B-type Natriuretic Peptide Predicts Morbidity and Long-Term Mortality in Coronary Artery Bypass Grafting and Valve Surgery

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Abstract

Objective

To assess whether B-type natriuretic peptide (BNP) levels are a useful predictor of morbidity and mortality as well as long-term survival in patients after coronary artery bypass grafting (CABG) and valve surgery.

Methods

A retrospective review of CABG and/or valve surgery patients from 2012 to 2015 at a single center was conducted. A total of 432 patients were identified (CABG, 295 patients; valve, 82 patients; and CABG + valve, 55 patients). B-type natriuretic peptide levels were divided into quartiles (Q1–Q4). Mortality data were available for up to 3.4 years after surgery.

Results

B-type natriuretic peptide quartile was independently associated with any complication on multivariate analysis. Patients in Q4 were at highest risk (adjusted odds ratio, 3.81; P = 0.047 vs Q1). There was a significant association between BNP quartile and time to death (log-rank χ2, 8.30; P = 0.04) with greatest association 9 months postoperatively. B-type natriuretic peptide quartile was significantly associated with time to death in Cox regression in Q2 (hazard ratio [HR], 3.73 (1.04–13.44); P = 0.044) and Q4 (HR, 4.33 (1.14–16.44); P = 0.031). Q3 also had a higher risk of death (HR, 3.5 vs Q1); however, this was only significant at a trend level (P = 0.06). Using a risk model generated from logistic regression, we determined that the highest risk group had relative risk of complications 30 times higher than the lowest risk group.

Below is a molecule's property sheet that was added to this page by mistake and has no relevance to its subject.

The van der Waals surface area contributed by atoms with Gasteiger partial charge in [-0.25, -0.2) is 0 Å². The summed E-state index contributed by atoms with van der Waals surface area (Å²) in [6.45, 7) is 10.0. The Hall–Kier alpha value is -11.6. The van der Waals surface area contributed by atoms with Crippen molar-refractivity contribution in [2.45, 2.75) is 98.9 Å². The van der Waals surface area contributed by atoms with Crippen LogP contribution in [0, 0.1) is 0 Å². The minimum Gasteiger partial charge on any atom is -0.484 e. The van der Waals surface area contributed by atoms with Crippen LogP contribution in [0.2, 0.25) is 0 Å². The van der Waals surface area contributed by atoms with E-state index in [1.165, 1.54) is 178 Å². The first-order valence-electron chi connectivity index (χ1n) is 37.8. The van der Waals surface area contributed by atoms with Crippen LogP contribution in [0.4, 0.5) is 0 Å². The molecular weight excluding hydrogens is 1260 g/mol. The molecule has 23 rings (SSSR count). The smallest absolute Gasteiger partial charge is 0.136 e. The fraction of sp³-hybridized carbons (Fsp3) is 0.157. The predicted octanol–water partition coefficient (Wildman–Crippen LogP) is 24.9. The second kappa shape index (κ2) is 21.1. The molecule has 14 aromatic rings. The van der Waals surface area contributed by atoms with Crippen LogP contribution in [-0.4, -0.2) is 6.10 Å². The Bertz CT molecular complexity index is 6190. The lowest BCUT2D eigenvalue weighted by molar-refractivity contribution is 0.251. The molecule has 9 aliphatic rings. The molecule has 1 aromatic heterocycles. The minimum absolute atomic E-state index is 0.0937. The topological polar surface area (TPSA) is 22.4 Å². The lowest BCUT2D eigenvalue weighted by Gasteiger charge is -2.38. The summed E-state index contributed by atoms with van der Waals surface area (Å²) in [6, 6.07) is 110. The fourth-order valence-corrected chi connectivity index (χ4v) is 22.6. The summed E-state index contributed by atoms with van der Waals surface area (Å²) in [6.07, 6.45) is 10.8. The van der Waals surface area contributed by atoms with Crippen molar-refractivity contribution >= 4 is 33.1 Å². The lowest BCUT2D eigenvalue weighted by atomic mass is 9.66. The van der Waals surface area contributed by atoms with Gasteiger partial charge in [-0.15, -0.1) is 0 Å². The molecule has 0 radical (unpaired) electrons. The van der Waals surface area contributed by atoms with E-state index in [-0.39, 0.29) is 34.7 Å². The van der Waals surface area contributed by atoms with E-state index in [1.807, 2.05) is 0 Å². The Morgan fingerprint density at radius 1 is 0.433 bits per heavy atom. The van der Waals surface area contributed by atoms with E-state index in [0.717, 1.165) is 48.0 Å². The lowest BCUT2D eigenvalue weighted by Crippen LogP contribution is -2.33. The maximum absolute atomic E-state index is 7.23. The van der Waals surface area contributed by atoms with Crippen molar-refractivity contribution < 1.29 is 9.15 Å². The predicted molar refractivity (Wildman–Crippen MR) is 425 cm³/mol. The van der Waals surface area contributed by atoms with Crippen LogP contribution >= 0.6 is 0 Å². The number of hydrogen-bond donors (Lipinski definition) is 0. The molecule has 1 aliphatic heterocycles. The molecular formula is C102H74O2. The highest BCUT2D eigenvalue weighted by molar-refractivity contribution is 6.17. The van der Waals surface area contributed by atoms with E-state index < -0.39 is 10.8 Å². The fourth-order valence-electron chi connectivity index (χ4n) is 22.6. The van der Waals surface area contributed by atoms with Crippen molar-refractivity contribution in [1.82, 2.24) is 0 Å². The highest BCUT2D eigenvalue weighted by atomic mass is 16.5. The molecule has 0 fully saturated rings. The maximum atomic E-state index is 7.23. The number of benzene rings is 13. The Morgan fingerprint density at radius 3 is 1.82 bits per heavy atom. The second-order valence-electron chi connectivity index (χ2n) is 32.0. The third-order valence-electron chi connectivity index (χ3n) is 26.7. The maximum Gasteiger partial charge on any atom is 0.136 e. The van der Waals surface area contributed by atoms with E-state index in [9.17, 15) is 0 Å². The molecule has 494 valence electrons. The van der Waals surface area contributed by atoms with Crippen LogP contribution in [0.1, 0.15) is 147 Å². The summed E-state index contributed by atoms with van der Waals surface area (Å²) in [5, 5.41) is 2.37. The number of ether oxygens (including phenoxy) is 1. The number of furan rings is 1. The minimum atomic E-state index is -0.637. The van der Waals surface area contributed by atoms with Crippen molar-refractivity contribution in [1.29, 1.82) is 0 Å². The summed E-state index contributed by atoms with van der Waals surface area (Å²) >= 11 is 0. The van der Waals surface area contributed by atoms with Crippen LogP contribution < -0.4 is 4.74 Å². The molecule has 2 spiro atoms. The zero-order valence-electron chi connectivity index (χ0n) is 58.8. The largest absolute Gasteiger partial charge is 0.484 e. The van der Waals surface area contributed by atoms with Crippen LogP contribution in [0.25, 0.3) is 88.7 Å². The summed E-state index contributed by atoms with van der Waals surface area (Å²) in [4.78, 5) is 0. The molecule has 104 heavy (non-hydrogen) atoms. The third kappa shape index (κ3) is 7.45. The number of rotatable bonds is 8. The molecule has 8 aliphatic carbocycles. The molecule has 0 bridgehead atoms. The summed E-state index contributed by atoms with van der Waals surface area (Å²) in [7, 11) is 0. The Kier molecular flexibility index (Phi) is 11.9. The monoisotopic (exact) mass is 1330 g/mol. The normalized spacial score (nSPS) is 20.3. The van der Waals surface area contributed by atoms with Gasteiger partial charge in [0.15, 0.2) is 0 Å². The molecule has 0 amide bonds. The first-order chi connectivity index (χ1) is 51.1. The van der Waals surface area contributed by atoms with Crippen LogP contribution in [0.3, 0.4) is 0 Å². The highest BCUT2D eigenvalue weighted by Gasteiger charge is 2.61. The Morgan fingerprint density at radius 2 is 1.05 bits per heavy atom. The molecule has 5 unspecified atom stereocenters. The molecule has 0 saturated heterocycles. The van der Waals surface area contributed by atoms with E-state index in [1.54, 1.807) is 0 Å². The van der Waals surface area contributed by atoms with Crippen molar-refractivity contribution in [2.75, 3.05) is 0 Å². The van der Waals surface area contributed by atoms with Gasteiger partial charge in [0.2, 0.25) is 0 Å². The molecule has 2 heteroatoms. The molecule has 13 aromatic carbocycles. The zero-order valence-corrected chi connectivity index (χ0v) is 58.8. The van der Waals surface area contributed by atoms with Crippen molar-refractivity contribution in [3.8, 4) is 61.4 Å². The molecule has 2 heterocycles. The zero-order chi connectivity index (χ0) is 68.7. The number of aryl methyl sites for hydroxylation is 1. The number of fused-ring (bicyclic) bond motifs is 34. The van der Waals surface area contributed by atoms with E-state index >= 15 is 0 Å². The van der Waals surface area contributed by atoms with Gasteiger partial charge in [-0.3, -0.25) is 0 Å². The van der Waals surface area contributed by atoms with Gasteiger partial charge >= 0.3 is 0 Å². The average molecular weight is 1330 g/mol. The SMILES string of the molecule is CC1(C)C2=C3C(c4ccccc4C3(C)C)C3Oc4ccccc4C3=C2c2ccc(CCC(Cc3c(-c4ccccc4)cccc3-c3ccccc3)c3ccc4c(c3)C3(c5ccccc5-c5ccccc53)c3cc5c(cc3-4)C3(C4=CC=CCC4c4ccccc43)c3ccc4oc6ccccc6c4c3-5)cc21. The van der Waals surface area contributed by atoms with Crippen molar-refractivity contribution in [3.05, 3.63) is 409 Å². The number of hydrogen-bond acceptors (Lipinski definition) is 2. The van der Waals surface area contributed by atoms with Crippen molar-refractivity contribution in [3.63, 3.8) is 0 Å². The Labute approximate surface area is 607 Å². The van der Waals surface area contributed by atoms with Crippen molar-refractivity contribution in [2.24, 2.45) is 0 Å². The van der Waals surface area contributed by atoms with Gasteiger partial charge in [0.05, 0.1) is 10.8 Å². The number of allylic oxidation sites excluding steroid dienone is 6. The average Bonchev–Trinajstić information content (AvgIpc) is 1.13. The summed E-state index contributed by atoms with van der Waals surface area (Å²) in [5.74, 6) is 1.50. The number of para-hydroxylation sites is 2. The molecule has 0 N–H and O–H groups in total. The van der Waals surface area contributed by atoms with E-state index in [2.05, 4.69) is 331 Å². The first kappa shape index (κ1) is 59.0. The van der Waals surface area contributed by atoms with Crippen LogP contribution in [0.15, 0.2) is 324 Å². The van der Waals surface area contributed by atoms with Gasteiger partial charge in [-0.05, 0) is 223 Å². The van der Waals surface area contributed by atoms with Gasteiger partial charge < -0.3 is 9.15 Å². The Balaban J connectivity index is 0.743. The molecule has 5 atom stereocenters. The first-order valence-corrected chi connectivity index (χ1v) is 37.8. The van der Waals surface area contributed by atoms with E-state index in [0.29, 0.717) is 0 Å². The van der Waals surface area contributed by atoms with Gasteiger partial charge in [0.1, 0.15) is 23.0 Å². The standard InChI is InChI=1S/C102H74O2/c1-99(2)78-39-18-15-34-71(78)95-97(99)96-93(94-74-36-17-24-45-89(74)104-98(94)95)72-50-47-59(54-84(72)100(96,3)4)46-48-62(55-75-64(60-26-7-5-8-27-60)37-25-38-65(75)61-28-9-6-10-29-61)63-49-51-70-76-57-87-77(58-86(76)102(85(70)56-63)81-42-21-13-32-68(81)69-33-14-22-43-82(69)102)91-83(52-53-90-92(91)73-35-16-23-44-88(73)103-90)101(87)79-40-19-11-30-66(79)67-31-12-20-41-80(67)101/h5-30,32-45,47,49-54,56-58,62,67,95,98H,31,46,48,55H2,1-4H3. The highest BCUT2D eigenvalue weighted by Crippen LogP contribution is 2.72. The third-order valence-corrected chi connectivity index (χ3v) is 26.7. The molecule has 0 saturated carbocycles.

Conclusions

B-type natriuretic peptide levels are an independent predictor of morbidity after CABG and/or valve surgery regardless of type of procedure or on/off bypass usage. B-type natriuretic peptide levels also correlate with time to death, highlighting the need for sustained follow-up and heart failure management to improve survival in patients with elevated BNP levels presenting for all cardiac surgery.

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